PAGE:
We take a look at the incredibly versatile Metal EZX in this review…
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The levels of detail that multisampled drum libraries go to these days is nothing short of impressive. After the technology of tools like Superior Drummer, EZdrummer and BFD were first introduced, a new standard of dynamics became available, allowing people to use velocity and articulations realistically and, most importantly, via an easy-to-use interface.
As you can guess, Metal! EZX is genre specific to rock’s more extreme younger brother, and the people involved come with good credentials. Nine custom drum kits are provided with the pack, which are recorded by Daniel Bergstrand at Norway’s Tanken Studio. As well as a variety of kicks, snares and toms – which include models from DW, Ludwig and Conn –there’s the obligatory large range of cymbals, which are used in metal for a variety of accenting tasks. These include a range of splash, crash, ride, hi-hat and china cymbals with an added spock, which is two cymbals stacked for a unique sound.
The core of the drum and cymbal recordings sound great and can be customised as you wish, but the other half of this add-on pack’s value is from the mixdown processing provided by three respected producers of the metal scene. Daniel is one of these mixdown artists alongside Mark Lewis and Jason Suecof. Daniel’s production highlights include Behemoth, Meshuggah, In Flames and Soilwork. Mark Lewis is known for his work with DevilDriver, Deicide, Trivium and Chimaira, and Jason Suecof has mirrored production or mixing roles for many of the same artists as Mark at different points throughout their careers.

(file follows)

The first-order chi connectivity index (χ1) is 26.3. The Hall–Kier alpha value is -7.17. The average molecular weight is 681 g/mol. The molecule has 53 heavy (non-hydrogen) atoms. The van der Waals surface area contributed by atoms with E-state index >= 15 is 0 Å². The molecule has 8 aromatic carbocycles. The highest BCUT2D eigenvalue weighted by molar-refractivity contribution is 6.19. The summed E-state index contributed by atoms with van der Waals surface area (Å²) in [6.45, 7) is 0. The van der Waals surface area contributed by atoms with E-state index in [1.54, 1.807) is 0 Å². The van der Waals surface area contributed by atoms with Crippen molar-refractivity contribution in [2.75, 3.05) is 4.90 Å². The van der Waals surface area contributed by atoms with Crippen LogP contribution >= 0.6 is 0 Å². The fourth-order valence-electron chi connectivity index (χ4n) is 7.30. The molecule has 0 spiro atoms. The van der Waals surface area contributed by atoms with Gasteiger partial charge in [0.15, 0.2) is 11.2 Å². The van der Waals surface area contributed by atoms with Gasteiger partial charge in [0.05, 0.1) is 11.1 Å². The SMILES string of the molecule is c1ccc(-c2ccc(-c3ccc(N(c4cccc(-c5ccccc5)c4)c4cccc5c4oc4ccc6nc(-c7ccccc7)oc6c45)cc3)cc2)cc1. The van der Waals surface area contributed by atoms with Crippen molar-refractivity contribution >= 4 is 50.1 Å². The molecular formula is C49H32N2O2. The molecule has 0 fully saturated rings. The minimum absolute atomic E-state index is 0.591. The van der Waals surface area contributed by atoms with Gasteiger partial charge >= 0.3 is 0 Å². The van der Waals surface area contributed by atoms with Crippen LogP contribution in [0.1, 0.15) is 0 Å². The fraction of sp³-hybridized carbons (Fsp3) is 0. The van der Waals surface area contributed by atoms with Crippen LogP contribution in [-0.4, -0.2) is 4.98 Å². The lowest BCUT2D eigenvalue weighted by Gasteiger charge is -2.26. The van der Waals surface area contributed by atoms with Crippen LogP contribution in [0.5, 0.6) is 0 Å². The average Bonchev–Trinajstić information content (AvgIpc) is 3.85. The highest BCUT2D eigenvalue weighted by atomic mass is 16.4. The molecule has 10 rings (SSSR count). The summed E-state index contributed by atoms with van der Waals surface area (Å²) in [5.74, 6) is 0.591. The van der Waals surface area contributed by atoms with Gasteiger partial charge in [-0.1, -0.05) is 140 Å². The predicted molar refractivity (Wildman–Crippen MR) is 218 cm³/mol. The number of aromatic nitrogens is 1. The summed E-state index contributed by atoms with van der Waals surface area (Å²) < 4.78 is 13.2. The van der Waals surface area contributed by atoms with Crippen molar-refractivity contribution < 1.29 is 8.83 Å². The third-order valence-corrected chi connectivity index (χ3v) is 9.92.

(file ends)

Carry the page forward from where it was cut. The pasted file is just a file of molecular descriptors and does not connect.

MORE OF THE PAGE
The mixdowns include various forms of processing and some of the engineers’ personal sample layers, which moves the mixes further towards their own production styles. It’s obvious that these are produced to sound right in a mix as they don’t sound bloated, and our guitar-playing tests sat very well alongside them.
For slower doom-based music where you’ve got room for low-end rumble, Daniel’s All Round and Vintage Mode kits are worth checking out. Otherwise, Daniel’s third kit preset, Thrash Twist, creates a bridge towards Mark and Jason’s speedier-sounding kits. These have various tones of kick click and mids, plus a large range of cymbals, toms and snares. Overall, this is a worthwhile investment for anyone looking to expand their metal library.